World Whale Day | In the Whale Film - New Bedford Whaling Museum
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Doors open at: 4:30PM
Film starts at: 5:00PM
Film runs: 81min
Q&A with the Filmmaker to Follow

$10 for General Public | $5 for Members

World Whale Day | In the Whale Film

February 18, 2024 | $10 for General Public or $5 for Members

Join us on World Wide Whale Day, as we feature a documentary film titled In the Whale - the account of a man who survived to tell the tale of being swallowed by a whale. Filmmaker David Abel will be in attendance for a brief Q&A session, after the screening.

World Whale Day is celebrated every year on the third Sunday in February, in appreciation of these majestic aquatic creatures and their importance to the ecosystem.

In the shark-filled waters off Cape Cod, Michael Packard has long tempted fate. For several months a year, Packard and his longtime mate, Josiah Mayo, cast off nearly every morning around dawn and navigate through the half-light to their diving grounds off Provincetown, the idiosyncratic, isolated community where they grew up at the tip of the Cape. Packard buckles on his scuba tank and plunges into the cold waters to hunt on the seafloor.

As the region’s last-remaining commercial lobster diver, the aging father has had his share of harrowing experiences, which include close encounters with great whites, nearly drowning, and having to pull up the body of a fellow diver. He even survived a plane crash in the jungles of Costa Rica, where he ran a charter fishing business. But what happened to him on a routine dive during a clear June morning was something he never imagined possible, and many around the world refused to believe.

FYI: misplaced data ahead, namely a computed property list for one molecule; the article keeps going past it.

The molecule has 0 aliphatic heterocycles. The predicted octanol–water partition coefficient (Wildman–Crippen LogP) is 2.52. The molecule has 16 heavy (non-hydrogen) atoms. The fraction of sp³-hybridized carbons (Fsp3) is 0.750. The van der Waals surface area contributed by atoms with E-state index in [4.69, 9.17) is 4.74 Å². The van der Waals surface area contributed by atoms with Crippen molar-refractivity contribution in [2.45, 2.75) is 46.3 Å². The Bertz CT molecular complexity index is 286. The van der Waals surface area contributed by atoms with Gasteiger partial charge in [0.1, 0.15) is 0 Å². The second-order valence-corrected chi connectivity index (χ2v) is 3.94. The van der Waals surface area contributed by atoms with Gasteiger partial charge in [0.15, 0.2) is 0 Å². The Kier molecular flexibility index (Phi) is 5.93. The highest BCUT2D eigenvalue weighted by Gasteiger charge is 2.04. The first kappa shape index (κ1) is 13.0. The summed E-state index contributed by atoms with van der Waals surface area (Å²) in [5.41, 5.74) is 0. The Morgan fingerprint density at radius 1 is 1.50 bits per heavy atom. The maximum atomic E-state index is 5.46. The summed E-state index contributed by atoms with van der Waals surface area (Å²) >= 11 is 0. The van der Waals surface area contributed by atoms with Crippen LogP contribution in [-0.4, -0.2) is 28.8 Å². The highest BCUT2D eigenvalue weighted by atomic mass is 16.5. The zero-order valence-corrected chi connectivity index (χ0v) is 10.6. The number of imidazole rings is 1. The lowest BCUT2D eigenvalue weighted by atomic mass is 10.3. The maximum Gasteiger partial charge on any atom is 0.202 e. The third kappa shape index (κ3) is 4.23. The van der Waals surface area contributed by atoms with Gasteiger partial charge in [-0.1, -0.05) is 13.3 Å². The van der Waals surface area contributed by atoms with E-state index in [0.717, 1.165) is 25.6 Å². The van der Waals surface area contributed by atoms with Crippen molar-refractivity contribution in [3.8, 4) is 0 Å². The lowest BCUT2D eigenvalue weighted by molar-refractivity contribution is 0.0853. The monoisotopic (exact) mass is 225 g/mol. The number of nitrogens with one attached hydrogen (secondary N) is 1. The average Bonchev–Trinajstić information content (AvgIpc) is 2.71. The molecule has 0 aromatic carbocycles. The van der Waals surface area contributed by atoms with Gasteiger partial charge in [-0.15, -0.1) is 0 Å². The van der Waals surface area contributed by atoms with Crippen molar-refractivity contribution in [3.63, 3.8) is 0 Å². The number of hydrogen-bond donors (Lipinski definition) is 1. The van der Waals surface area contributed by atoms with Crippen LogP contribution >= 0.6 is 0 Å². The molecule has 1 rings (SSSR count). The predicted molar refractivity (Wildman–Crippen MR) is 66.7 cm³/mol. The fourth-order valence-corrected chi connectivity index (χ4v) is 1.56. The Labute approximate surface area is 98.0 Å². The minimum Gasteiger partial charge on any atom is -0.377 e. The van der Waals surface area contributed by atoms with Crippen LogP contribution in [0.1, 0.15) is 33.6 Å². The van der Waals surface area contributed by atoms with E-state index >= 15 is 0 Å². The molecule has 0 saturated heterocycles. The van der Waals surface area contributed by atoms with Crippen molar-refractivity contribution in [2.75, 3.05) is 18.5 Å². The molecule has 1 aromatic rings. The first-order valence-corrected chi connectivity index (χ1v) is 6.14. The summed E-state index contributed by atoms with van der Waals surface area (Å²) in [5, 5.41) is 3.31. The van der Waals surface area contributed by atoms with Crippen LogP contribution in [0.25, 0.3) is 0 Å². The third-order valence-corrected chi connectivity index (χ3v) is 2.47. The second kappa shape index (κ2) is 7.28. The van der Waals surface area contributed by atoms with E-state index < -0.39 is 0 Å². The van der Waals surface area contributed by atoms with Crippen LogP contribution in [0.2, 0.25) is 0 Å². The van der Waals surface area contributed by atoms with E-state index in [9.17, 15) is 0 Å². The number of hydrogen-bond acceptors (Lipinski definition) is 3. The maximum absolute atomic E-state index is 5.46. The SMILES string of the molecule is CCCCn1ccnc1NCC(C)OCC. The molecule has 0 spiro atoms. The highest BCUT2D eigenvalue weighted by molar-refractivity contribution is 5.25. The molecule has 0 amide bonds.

In an experience of biblical proportions, Packard was engulfed by a humpback whale, caught in the watery cavity of its massive mouth. After some 30 seconds of a pitch-black captivity, in which he expected to die, he was spit out, fins first, to the surface, where Mayo and another fisherman rescued him.

The publicity was similarly dizzying for the reclusive fisherman, whose survival story spread around the world in news dispatches. But what came after the limelight dimmed was even more significant for Packard.


Abel is a Pulitzer Prize-winning reporter who covers climate change for The Boston Globe. He is also a professor of the practice at Boston University. Abel’s work has won an Edward R. Murrow Award, the Ernie Pyle Award from the Scripps Howard Foundation, and the Sigma Delta Chi Award for Feature Reporting. His most recent film, “Entangled,” which was broadcast by PBS’s World Channel, was nominated for a 2022 Emmy, won a Jackson Wild award, known as the Oscars of nature films, and Best Feature Film at the International Wildlife Film Festival, among other awards. Abel previously co-directed and produced “Sacred Cod,” which was broadcast by the Discovery Channel. He also directed and produced two films about the Boston Marathon bombings, which were broadcast on BBC World News and Discovery Life. His other films include “Lobster War,” which won “Best New England Film'' at the Mystic Film Festival, and “Gladesmen: The Last of the Sawgrass Cowboys,” which won the Miami Film Festival’s Knight Made in Miami Award. Abel, who began learning to make films as a Nieman fellow at Harvard University, is INUNDATION DISTRICT’s producer, director, writer, and cinematographer.